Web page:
In our never-ending hunt for Wall Street crooks we continue to face-off against the mutual fund industry. From deceptive advertising to ridiculous fees and expenses the fund industry is a large component of what is wrong on Wall Street.
Most investors are in the dark when it comes to fees and expenses. All data points to the fact that fees are rising despite performance that is beyond dismal. This past month there was a fourhour session of the House Financial Services Committee chaired by Michael Oxley (R., Ohio). Mr. Oxley stated:
“Are investors getting a fair shake?”
All recent data indicate the answer is no. Fees and expenses are going up. The sick irony is that those rising fees come as stock-fund holders have seen their retirement accounts dwindle month after month. Mr. Oxley has attacked fund giants Fidelity and Vanguard for mystifying investors and potentially harming them with an array of hidden fees. Mr. Oxley ordered up a study by the General Accounting Office, to further look at fund fees. The result was obvious, since 1998 the majority of stock and bond funds had higher expense ratios in 2001 than in 1998. Even worse are the conflicts of interest that have been first highlighted in this newsletter and are now coming to light in the Wall Street Journal. The incongruity that we have highlighted involves how mutual funds invest in initial public offerings. This past month the Wall Street Journal finally reported what we have been saying for years. Mutual funds affiliated with investment banks hold more stocks of companies that are banking clients than they do of companies that are clients of other banks.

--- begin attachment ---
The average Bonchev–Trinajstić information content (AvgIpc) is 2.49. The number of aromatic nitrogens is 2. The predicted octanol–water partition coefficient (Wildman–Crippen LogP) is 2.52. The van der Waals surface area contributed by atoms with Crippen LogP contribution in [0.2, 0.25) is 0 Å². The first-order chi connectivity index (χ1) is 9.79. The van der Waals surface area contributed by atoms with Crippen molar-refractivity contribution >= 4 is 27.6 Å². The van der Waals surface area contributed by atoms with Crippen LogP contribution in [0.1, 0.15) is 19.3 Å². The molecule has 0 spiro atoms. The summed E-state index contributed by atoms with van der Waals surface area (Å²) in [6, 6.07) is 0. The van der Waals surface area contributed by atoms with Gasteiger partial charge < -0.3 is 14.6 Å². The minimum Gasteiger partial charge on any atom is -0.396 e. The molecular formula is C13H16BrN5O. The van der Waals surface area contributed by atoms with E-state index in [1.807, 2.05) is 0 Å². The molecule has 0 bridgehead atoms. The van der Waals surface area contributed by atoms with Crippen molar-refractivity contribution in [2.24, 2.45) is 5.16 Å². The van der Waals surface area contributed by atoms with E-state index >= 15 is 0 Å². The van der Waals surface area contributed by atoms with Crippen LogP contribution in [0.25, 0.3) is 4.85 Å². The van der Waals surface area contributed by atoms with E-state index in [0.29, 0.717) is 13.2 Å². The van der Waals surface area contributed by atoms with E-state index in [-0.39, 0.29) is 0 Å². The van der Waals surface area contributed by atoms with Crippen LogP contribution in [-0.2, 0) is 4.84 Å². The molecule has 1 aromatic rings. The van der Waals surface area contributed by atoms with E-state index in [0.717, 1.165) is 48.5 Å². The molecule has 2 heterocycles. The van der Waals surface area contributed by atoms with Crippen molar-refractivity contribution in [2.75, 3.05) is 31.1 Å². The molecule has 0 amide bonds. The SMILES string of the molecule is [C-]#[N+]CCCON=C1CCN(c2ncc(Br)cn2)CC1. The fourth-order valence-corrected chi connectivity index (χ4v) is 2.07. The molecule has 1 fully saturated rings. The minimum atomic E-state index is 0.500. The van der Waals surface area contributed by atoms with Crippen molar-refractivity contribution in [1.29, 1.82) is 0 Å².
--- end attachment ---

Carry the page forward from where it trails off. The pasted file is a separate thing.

This past month, Fidelity Investments’ flagship Magellan fund that was at one time the worlds largest, is now at a 5-½ year low in terms of assets ending 2002 with $56.8 billion. Last year, Magellan posted a loss of 24%. The S&P’s loss was 23%. In 2001 Magellan’s loss was 12% exactly matching the S&P. In 2000, the fund and the index both lost 9%.
Why do investors pay ridiculous management fees and commissions to have a mutual fund mirror an index and consistently lose money?
Did you know that every stock mutual fund managed last year by Fidelity lost money?
All but one. However, the fund that did make money is not available to investors. Only top management at Fidelity is allowed beyond this velvet rope. The New York Post reported that two years ago, Fidelity set up a company called Geode Investors LLC. By the end of 2002 over $229 million of corporate money was applied to this fund. Fidelity declined comment on this fund. However, according to Fidelity’s annual report the fund received income before taxes of $7.98 million.
Another fund group in our crosshairs is Van Wagoner. This firm was the height of unsubstantiated arrogance during the go-go 90’s. According to SEC documents, Van Wagoner is liquidating three of its six funds. The Van Wagoner Post-Venture Fund, Mid Cap Growth, and Technology Fund are now history. All of these funds were completely irresponsible in their investment style, enormous speculative bets on unproven technology and illiquid securities.
FIVE YEAR ANNUALIZED RETURNS
POST VENTURE FUND -18.43%
*FROM MARCH 1, 2001-JANUARY 30, 2002
THE FUND WAS DOWN 93% TECHNOLOGY FUND
-15.32% MID CAP GROWTH -19.67%
The SEC just announced that for the second time in the past two years they are considering an investigation into Van Wagoner’s method of valuing its private holdings. The firm admitted that civil and or administrative actions were being considered by the SEC.
By the way…Just in case your interested you can still invest in the Van Wagoner flagship Emerging Growth Fund, it’s only down an annualized 18.45% over the past five years.